Funny How Opinions Don't Always Match Specs

I'll just stick to the Z6 II today. Technically, that camera goes up against the Canon R6, the Panasonic S5, and the Sony A7 Mark III. Headlines and statements across much of the Internet say that "Nikon is playing catch-up." But many go further and say that Nikon still hasn't caught the competition and suggest that Nikon is woefully behind.

Let's mostly ignore the subjective experience, because there's simply no way we're all going to agree on that. Still, it's worth a passing comment. Having now shot with all four (briefly with one, admittedly), my own personal opinion is that the Nikon has the best ergonomics/UI, the Canon second, the Panasonic a close third, and Sony the worst. But a Canon DSLR user is going to find the R6 ergonomics/UI more to their liking than the Nikon Z6 II, and a Nikon DSLR user vice versa. That's because both companies are now producing mirrorless products that operate like their DSLRs. Panasonic's ergonomics/UI are fine, but because there's no real "muscle memory" you'd probably need to grow into them. Sony's ergonomics/UI are still evolving, as the A7S Mark III shows, but I consistently have the most trouble with the A7 Mark III. 

But let's talk about published specs instead. 

  • Price — Canon loses
  • Pixel count — Canon loses
  • Pixel shift — Nikon, Canon, Sony loses; Panasonic wins
  • AF system — Panasonic loses
  • Image stabilization — Nikon and Sony lose; Canon wins
  • Viewfinder — Panasonic and Sony lose
  • Rear LCD — Sony loses; Nikon wins
  • Frame rate — Panasonic loses; Canon and Nikon win
  • Storage — Panasonic and Sony lose
  • Flash sync — Nikon loses, Canon close behind
  • 4K video — Sony loses; Canon wins, Panasonic close behind

We could dice up some more bits and pieces to rate specs on, but that's enough for a simple comparison to see if the statements on the Internet about Nikon lagging behind might be right:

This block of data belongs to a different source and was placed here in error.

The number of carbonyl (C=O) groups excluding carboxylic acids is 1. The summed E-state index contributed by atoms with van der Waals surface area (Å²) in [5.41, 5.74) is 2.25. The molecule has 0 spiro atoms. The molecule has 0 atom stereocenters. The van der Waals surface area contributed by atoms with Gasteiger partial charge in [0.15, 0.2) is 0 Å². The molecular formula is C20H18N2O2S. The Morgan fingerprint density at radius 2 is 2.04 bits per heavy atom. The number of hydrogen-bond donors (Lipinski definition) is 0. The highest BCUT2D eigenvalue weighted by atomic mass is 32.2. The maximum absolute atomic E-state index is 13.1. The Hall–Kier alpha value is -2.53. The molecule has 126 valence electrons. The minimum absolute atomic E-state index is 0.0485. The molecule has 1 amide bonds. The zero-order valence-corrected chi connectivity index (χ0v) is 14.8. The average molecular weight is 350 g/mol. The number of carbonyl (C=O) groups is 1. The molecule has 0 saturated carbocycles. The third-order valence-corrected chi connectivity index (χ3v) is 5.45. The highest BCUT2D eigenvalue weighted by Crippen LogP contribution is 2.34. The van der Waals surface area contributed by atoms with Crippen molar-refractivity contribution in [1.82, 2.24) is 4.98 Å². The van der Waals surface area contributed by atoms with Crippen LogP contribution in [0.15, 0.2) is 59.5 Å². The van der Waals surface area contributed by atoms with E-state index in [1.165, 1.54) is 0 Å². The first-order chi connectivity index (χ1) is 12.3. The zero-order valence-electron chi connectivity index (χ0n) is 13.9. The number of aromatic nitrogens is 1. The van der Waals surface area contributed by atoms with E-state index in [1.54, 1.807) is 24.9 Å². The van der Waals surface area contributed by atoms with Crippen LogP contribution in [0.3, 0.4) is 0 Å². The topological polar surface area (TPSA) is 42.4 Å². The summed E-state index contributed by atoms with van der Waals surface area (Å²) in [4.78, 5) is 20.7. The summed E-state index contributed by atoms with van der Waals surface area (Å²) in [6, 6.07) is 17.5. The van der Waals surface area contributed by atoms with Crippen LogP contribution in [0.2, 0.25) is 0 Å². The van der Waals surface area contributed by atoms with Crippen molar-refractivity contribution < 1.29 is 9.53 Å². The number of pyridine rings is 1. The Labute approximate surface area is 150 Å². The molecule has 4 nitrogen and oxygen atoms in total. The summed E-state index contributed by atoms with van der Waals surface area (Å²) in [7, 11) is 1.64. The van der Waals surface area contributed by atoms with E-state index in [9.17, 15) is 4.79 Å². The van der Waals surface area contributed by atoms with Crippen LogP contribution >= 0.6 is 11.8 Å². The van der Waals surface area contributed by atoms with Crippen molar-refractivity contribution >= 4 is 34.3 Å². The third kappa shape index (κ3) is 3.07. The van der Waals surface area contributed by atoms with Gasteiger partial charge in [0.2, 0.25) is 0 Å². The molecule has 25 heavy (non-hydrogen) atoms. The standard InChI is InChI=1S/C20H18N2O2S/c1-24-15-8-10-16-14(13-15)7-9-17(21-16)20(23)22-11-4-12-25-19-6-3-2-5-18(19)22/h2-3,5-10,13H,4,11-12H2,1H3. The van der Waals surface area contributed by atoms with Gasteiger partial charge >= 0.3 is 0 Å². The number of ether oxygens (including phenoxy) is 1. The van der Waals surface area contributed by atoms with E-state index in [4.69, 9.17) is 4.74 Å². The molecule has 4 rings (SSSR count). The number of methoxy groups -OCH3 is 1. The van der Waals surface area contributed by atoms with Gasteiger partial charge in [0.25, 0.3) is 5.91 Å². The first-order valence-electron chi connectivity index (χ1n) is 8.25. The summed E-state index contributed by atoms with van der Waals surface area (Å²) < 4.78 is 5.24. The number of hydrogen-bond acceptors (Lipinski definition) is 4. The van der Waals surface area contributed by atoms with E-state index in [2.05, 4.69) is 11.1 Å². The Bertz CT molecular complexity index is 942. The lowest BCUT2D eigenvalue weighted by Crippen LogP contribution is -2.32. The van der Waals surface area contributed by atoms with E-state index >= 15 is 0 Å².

• Canon — 5 wins, 3+ losses
  • Nikon — 3 wins, 3 losses
  • Panasonic — 1+ win, 4 losses
  • Sony —  0 wins, 6 losses

Lo and behold, the newer cameras have the better specs. The oldest camera is now lagging, despite the fact it's already been iterated twice. Moreover, we've got a lot of "ties."

Personally, I wouldn't declare any of these cameras a "winner." All four are strongly competent cameras with deep feature sets and solid performance. All four are cameras that should last you many years of happy shooting. 

My point today, though, is that the notion that "Nikon is seriously behind" is a false narrative that many seem to want to play up, even in the press. The Internet, particularly the Twitter/Facebook side, is getting dinged for the promotion of a lot of disinformation and tainted intent these days, and somehow that's all now showing up in in camera coverage on the Internet, too.

I'm happy with what the real narrative should probably be: Nikon took a very good camera and addressed users' most frequent complaints, making it an even good-er camera. Is that not one of the things we want camera companies to do? Or do we just want more "brag numbers" to flaunt and we need to feed our egos using confirmation bias?

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